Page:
19 June 2018
Luminato 2018 promised to interrogate the issues of human-rights, justice and inclusion, and Swan Lake/Loch na hEala does not disappoint with its dark themes of loss—of innocence, of purpose, and of hope—rape, suicide, police brutality and populist politics all feature. Written, directed and choreographed by Michael Keagan-Dolan, performed by Teac Damsa dance theatre and accompanied on stage by Slow Moving Clouds, this timely and masterful performance is evocative, visceral, and stunning.
Set in rural Ireland, this is the story of Jimmy, a man tethered to his crumbling childhood home as it provides his only connection to a sense of self while the rest of the world moves on without him. His mother (Elizabeth Cameron Dalman), whose deep love for her son is apparent, remains oblivious to his despair and organizes a party for his 36th birthday in an attempt to quickly marry him off. The party scene descends into vulgarity, wrought with discomfort and forced excess past the limits of propriety as beers are guzzled, cake is inhaled, and intimacy is debased. Narrated by a character that in turn plays the incompetent police chief, the unabashedly populist politician, and the raping clergyman, this story is not sympathetic to Jimmy’s condition.
Jimmy (Alex Leonhartsberger) moves like an apparition around the stage, demonstrative of the way clinical depression steals one’s ability to feel connected or rooted. Jimmy’s depression is absolute and he floats on stage as if there is no mass to his body at all. The dark depths of his depression magnified by the lack of support offered by his community, a society that mocks, isolates and eschews support.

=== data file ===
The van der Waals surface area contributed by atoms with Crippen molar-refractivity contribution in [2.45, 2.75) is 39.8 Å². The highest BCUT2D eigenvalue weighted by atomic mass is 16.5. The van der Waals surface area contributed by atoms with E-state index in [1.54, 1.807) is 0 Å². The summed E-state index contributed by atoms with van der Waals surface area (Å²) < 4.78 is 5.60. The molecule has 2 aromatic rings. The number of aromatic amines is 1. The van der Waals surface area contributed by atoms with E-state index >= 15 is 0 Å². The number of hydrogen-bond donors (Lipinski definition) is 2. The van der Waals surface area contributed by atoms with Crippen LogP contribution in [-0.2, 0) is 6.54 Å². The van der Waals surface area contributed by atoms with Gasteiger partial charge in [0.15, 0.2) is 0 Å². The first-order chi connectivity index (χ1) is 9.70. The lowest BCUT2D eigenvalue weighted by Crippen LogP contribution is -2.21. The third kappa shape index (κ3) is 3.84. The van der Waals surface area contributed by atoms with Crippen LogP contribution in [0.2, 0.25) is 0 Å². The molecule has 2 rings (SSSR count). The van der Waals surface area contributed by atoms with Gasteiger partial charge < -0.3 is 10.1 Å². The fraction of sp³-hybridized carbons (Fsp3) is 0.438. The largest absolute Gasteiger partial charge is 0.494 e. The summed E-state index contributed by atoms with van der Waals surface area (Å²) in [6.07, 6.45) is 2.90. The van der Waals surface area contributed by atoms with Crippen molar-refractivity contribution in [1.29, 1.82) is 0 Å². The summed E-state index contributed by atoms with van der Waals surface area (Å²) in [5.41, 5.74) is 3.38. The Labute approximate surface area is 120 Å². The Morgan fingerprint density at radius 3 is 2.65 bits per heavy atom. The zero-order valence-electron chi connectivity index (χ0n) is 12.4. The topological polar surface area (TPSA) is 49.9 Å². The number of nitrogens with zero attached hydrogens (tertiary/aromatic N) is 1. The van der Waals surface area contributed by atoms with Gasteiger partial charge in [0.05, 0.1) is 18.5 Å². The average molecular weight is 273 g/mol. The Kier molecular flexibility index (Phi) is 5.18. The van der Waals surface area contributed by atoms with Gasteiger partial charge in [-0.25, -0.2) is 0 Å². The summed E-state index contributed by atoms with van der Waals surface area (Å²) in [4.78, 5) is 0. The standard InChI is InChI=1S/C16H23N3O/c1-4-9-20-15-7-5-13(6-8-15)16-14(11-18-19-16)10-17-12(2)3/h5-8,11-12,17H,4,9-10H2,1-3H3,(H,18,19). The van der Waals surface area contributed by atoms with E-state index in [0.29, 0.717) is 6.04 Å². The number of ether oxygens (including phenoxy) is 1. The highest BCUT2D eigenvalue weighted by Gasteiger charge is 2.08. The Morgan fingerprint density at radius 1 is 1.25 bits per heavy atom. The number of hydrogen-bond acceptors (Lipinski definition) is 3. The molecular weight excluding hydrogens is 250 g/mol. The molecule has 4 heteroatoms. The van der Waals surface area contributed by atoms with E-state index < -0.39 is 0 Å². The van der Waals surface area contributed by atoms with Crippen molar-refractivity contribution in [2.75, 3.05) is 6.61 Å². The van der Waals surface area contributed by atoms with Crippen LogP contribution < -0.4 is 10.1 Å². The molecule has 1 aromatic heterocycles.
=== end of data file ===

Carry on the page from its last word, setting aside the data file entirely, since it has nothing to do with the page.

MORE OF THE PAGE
Meanwhile, the local priest (Mikel Murfi) has raped a student in his tutelage and threatened her and her three younger sisters that if they talk about what has happened, they will be transformed into wild beasts, losing their voices forever. Fionnula (Rachel Poirier) and her sisters appear as swans whom Jimmy encounters when he takes his late father’s shotgun (a birthday present) down to the lake to end it all. Fionnula and Jimmy are drawn to each other, in each others company they find brief respite from the respective horrors of their lives. The arch of their relationship is built over two solos that are both aching beautiful in their tenderness, vulnerability and desperation.
While Jimmy is the protagonist, the true tragedy lies in the story of the four sisters, the swans who have been rendered un-human by the act of a holy man, to be held hostage as mythical beasts in avian form. Though Jimmy through no fault of his own loses his will to live, it is the women whose agency and personhood has been stolen from them.
The piece’s stunning ending is ethereal and surreal, achingly beautiful really, I burst into tears and I didn’t know why. Like a white feather filled music box snow globe of hope and humanity. A real heaven on earth.